The California Consumer Protection Act has been in effect since Jan. 1, 2020 and the California Privacy Rights Act, which modified the CCPA, went into effect Jan. 1, 2023.
Now that the CPRA is in effect, one of the questions businesses are concerned about is the modification of the CCPA threshold test of "what is a business," and the implications this modification for small businesses, e.g., those under USD25 million in annual revenue, in light of the new compliance requirements for business-to-business and employee personal information.
Unlike the EU or U.K. General Data Protection Regulations, not all businesses must comply with the CCPA. Nonprofits are carved out of the CCPA, where they are covered under the GDPR. The line defining small businesses is less clear. The CCPA was structured with a three-part threshold test for determining whether compliance was required. If a business qualifies under any of the three parts, then it must comply with the statute.
The seemingly easier parts to solve are the revenue and data broker thresholds. If a business has more than USD25 million in annual revenue or receives 50% or more of its revenue from the sale of personal information, usually these are referred to as data brokers, then it is covered by the CCPA.
The third threshold concerns the number, or "count," of personal information records related to the business. This is where the analysis is more complex.
Below are the two versions of this threshold:
The original CCPA version, effective before Jan. 1, read: "(B) Alone or in combination, annually buys, receives for the business’ commercial purposes, sells, or shares for commercial purposes, alone or in combination, the personal information of 50,000 or more consumers, households, or devices" per California Civil Code 1798.140.
The CPRA-modified version of the CCPA, effective Jan. 1, reads: "(B) Alone or in combination, annually buys, sells, or shares the personal information of 100,000 or more consumers or households" per Cal. Civ. Code 1798.140.
In October 2019, I coauthored the article, CCPA myth buster: Not all records count, which analyzed the original CCPA threshold and questioned whether commercial purposes were coextensive with business purposes. Commentators had conflated "business" and "commercial" purpose such that most for-profit websites were considered covered by the CCPA. My coauthor and I took a narrower view of this definition than most commentators.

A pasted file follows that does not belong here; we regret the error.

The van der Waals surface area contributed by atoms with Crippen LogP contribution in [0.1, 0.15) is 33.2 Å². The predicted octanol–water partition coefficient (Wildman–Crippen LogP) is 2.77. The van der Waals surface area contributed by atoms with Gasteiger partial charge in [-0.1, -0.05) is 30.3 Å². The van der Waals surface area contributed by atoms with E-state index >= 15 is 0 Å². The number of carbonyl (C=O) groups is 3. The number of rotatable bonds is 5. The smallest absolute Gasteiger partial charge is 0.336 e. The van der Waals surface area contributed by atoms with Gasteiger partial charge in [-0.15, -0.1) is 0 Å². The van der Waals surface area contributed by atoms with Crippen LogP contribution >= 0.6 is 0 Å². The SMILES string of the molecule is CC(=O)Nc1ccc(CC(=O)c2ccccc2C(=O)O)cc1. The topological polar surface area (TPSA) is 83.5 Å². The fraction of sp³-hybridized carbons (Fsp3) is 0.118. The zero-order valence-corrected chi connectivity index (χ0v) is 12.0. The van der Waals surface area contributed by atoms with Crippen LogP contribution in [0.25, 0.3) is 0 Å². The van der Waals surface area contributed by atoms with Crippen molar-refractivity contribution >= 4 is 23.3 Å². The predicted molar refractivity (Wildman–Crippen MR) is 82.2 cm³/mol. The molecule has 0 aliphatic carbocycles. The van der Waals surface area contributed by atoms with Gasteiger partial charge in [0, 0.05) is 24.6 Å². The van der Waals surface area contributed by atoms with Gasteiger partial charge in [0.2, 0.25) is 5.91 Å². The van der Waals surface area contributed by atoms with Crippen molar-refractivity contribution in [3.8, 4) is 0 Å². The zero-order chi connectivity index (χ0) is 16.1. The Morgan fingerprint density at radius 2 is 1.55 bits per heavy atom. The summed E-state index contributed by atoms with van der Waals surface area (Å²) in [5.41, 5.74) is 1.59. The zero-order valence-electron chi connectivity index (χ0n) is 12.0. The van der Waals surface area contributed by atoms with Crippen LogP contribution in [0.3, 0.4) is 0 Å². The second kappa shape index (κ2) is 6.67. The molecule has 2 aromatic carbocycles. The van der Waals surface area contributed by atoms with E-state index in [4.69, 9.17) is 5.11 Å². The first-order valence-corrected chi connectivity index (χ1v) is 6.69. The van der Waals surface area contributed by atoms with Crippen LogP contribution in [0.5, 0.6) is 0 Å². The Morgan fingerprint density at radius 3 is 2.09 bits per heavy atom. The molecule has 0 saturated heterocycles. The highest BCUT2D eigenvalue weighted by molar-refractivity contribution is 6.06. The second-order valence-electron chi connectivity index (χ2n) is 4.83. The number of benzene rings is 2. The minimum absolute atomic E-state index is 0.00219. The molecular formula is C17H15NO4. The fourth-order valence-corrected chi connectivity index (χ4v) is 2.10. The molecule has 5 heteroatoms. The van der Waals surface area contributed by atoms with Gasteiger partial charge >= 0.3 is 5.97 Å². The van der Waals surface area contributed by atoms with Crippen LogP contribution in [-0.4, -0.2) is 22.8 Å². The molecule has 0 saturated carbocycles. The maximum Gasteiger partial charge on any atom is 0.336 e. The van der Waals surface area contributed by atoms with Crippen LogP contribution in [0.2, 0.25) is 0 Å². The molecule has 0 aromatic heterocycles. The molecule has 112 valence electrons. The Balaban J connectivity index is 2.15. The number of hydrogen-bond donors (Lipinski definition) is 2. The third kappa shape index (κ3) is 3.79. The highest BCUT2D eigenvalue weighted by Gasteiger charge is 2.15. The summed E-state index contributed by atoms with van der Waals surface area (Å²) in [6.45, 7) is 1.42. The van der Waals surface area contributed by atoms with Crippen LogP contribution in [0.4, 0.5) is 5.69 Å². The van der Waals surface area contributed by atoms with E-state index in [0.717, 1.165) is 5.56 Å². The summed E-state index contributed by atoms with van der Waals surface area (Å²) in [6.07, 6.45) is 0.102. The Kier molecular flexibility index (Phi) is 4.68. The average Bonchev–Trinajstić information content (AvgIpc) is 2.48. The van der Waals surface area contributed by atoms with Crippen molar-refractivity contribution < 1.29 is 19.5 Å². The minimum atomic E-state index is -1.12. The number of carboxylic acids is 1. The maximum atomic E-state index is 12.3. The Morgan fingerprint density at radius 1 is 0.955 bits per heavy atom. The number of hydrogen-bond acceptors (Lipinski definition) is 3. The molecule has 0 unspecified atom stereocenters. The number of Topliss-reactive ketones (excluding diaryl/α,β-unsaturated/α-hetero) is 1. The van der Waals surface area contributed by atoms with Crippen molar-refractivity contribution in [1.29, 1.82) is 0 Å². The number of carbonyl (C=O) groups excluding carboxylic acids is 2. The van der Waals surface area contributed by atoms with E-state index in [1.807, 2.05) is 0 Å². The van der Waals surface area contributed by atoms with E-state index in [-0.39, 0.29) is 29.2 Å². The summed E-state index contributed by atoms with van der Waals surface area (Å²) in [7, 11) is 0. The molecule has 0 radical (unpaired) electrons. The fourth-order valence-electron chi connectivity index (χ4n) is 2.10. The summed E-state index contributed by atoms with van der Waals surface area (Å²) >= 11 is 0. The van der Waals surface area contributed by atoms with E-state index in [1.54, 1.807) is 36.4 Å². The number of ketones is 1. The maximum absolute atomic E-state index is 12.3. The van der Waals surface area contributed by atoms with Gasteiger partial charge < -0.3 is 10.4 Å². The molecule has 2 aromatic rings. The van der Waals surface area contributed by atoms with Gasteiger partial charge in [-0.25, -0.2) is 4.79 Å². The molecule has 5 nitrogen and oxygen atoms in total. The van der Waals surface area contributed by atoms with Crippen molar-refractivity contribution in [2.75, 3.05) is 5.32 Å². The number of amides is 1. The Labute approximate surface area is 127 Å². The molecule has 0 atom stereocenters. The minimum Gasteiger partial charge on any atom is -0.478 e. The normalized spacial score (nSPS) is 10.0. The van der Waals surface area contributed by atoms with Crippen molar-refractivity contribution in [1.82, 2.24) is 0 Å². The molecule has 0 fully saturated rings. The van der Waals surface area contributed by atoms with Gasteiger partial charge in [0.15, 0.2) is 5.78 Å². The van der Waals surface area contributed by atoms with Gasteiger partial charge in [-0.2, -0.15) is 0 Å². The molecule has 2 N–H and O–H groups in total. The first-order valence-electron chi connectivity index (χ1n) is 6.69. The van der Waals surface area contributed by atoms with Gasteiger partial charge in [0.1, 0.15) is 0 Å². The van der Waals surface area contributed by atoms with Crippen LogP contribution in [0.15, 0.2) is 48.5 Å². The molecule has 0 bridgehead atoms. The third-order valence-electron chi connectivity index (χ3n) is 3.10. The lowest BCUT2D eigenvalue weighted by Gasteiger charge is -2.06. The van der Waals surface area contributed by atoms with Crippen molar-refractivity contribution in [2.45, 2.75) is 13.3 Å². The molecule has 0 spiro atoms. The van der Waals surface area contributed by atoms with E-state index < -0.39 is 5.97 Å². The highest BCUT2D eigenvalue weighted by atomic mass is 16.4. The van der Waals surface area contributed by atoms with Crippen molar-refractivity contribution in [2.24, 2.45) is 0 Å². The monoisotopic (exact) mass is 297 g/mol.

The CPRA-modified version of the CCPA has deleted any reference to commercial or business purpose, as well as the reference to "receive" in the threshold test of a business based on personal information record count. The revised test is whether the business buys, sells or shares personal information.
This new definition of "what is a business" invites the question: Could a small business that does not meet the USD25 million revenue threshold, is not a data broker as defined in the statute and not engaged in targeted advertising as defined in the statute, take the position that the CPRA-modified version of the CCPA does not apply to their business?
As of Jan. 1, business-to-business and employee personal information are included as part of the CPRA-modified version of the CCPA creating a significant increase in compliance requirements, especially for small companies.
California is an outlier in the U.S., as these types of personal information are exempted from the four new privacy laws in Virginia, Colorado, Connecticut and Utah.
For small businesses with less than USD25 million in annual revenue, this interpretation could mean a significant reduction in costs and resources. Of course, a business must conduct the appropriate analysis to determine it does not meet any of three thresholds of "what is a business" under the CPRA before deciding the CCPA, as modified by CPRA, does not apply to their business.
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